Not too long ago, Conan O’Brien came under fire for posting a tweet about Kamala Khan, Marvel’s first Muslim superhero. The tweet was considered offensive and racist by some of his followers and Twitter users, and things got so heated that it had to be deleted. It read: “Marvel Comics is introducing a new Muslim Female superhero. She has so many more special powers than her husband’s other wives.” Conan found out that the late Ayatollah Khomeini’s views on the Islamic regime are indeed true: “There is no humor in Islam. There is no fun in Islam.”
Before we get into whether or not there is humor in Islam, many people still need to fully understand the religion. I know a lot of people who still don’t know the distinction between “Islam” and “Muslim”; sometimes they even think it is a race. Well, to make it easy to understand, in a very simple way, I would like to explain that Islam is a religion based on the belief that there is only one God and that Muhammad is God’s prophet, whereas a Muslim is a person who practices the religion. Kamala Khan is a Muslim superhero living in New Jersey.
Conan’s ordeal raises for me an interesting and valid point. According to Kamala’s creators, she is a teenage girl who was born in America but comes from a Pakistani family. The comic series will deal with both her conflicts with super villains and also with her family life and religious duties. We all know that teenagers will rebel at some point in their lives, but since her character has superpowers, will she represent an important role model for women and fight against the marriage views that favor men in her religion? Under Islam marital jurisprudence, Muslim men are allowed to practice polygyny, which means they can have more than one wife at the same time, up to a total of four. Women are not allowed to practice polyandry, which by contrast means that a woman can have more than one husband. Where will Kamala stand? Will she care? As a Muslim-American character, it will certainly be quite interesting to see how developed she will become in the very complex and judgmental post-9/11 society that we live in. Will she fight the Taliban for their brutal treatment of women? Perhaps she will go after the people who tried to kill Malala Yousafzai, or will the writers simply keep her in a world where she will only deal with regular American issues? I hope not!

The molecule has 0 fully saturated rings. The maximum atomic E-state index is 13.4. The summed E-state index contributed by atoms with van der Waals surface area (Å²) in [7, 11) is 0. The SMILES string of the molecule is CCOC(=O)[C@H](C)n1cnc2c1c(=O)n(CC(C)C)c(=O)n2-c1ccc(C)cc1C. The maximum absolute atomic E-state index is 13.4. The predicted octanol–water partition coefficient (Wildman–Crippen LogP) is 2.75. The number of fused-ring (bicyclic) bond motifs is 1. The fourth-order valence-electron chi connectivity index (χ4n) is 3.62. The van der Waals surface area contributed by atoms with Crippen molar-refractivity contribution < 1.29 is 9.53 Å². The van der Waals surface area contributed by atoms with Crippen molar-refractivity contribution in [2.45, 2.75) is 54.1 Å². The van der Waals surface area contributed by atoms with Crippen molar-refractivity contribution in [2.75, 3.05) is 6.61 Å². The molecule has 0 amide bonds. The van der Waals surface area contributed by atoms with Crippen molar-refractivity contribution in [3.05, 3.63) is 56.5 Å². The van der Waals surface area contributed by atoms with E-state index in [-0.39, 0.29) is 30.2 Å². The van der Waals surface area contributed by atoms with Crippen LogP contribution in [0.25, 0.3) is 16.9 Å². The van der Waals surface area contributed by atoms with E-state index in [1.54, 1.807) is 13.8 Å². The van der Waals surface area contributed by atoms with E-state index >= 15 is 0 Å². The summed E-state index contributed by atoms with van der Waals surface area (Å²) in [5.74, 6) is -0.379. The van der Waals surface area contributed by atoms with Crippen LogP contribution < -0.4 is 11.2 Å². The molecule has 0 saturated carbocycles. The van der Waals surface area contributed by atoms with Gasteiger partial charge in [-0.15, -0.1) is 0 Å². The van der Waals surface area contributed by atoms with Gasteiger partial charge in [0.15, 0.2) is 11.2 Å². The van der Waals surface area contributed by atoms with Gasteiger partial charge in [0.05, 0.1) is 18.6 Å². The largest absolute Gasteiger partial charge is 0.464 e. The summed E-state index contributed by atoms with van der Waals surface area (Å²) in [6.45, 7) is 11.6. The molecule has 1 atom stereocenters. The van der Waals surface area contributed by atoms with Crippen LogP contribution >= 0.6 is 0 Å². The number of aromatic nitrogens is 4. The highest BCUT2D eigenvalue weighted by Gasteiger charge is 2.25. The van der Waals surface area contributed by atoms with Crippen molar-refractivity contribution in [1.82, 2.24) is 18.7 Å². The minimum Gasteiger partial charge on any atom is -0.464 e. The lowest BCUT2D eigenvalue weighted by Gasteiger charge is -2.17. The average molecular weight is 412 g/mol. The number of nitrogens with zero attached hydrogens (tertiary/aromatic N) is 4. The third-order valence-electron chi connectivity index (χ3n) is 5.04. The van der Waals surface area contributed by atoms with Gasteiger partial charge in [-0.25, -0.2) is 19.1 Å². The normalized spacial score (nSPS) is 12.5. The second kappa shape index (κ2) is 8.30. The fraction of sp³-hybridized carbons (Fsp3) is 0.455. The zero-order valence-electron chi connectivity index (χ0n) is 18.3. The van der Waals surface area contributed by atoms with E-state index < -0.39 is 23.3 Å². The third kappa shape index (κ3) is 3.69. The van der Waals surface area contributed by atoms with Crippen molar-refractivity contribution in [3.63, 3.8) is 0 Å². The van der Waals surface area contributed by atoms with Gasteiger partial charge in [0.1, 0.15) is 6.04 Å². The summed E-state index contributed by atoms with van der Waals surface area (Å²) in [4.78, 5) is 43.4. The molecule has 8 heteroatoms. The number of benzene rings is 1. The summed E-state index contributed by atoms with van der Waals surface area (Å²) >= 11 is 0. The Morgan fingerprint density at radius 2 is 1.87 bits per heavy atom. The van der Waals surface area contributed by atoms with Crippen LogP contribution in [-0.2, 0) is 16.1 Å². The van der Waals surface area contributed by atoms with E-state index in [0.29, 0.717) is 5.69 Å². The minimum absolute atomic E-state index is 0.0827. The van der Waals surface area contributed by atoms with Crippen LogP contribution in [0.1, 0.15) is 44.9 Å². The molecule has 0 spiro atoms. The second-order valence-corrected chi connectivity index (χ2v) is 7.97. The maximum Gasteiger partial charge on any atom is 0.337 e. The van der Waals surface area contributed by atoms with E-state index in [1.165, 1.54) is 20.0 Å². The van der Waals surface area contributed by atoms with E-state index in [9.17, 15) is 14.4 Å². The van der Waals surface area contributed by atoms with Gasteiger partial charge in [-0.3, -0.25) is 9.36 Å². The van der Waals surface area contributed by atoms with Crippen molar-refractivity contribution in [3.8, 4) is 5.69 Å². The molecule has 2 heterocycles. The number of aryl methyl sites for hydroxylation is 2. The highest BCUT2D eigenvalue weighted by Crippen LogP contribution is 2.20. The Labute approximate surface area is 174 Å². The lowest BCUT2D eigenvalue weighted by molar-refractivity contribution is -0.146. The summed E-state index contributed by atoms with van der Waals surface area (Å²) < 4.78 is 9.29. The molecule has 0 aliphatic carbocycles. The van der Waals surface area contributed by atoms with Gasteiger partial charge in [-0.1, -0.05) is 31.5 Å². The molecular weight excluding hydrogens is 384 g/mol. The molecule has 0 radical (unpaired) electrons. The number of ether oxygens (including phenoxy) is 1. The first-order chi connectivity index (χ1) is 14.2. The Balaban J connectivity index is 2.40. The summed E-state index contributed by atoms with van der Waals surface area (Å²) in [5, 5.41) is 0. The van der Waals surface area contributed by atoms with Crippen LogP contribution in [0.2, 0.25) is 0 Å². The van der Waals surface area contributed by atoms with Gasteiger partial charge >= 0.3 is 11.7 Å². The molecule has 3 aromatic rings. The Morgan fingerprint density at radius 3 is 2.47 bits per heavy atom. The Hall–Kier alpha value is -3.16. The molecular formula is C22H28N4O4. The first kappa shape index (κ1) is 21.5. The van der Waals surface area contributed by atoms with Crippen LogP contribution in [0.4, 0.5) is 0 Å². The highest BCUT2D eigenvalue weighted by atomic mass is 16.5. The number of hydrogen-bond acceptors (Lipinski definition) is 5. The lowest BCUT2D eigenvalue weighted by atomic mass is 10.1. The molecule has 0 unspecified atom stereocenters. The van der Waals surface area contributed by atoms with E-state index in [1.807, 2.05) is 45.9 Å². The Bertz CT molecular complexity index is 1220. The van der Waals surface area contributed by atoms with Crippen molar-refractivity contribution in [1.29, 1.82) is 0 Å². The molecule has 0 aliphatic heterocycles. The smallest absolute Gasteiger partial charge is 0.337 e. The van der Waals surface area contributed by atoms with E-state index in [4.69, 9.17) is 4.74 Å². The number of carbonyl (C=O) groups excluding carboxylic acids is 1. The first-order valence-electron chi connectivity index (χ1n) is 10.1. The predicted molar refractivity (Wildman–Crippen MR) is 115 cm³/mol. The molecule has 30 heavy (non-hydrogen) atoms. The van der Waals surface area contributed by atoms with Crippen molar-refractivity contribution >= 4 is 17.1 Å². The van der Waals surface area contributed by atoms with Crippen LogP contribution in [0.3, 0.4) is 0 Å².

Even before she’s made her full debut, which will be in January, Kamala already has her hands full. Her mother is extremely paranoid and believes her daughter will get pregnant by just touching a boy, Kamala’s father wants her to concentrate on her studies and become a doctor, and her brother is conservative. For the writers, this will be an interesting challenge, one that needs to be carefully put to practice … putting the words “conservative” and “Islam” in the same sentence might not be a welcome concept, as it could mean a very fundamentalist approach to the religion. And how do you explore those views in this day and age?
Important changes in how we view Islam are taking place, starting with just her introduction. Kamala the superhero has the ability to change shape, but as a role model for women, maybe she’ll be able to change the world.